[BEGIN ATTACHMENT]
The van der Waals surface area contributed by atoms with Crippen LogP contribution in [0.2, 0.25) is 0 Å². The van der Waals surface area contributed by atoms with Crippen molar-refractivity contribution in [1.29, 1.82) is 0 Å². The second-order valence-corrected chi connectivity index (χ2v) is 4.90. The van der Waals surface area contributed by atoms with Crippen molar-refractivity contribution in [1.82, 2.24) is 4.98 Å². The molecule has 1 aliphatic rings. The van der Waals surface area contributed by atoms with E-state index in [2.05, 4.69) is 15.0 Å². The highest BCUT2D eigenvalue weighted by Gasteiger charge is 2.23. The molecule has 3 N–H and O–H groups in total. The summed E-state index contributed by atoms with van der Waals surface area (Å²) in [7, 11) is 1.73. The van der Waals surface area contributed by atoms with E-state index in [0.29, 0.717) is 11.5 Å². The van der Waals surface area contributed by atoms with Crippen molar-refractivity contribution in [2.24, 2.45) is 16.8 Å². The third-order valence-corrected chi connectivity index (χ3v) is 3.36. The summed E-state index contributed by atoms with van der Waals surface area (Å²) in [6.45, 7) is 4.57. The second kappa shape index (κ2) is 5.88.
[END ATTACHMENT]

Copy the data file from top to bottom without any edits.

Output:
The van der Waals surface area contributed by atoms with Crippen LogP contribution in [0.2, 0.25) is 0 Å². The van der Waals surface area contributed by atoms with Crippen molar-refractivity contribution in [1.29, 1.82) is 0 Å². The second-order valence-corrected chi connectivity index (χ2v) is 4.90. The van der Waals surface area contributed by atoms with Crippen molar-refractivity contribution in [1.82, 2.24) is 4.98 Å². The molecule has 1 aliphatic rings. The van der Waals surface area contributed by atoms with E-state index in [2.05, 4.69) is 15.0 Å². The highest BCUT2D eigenvalue weighted by Gasteiger charge is 2.23. The molecule has 3 N–H and O–H groups in total. The summed E-state index contributed by atoms with van der Waals surface area (Å²) in [7, 11) is 1.73. The van der Waals surface area contributed by atoms with E-state index in [0.29, 0.717) is 11.5 Å². The van der Waals surface area contributed by atoms with Crippen molar-refractivity contribution in [2.24, 2.45) is 16.8 Å². The third-order valence-corrected chi connectivity index (χ3v) is 3.36. The summed E-state index contributed by atoms with van der Waals surface area (Å²) in [6.45, 7) is 4.57. The second kappa shape index (κ2) is 5.88.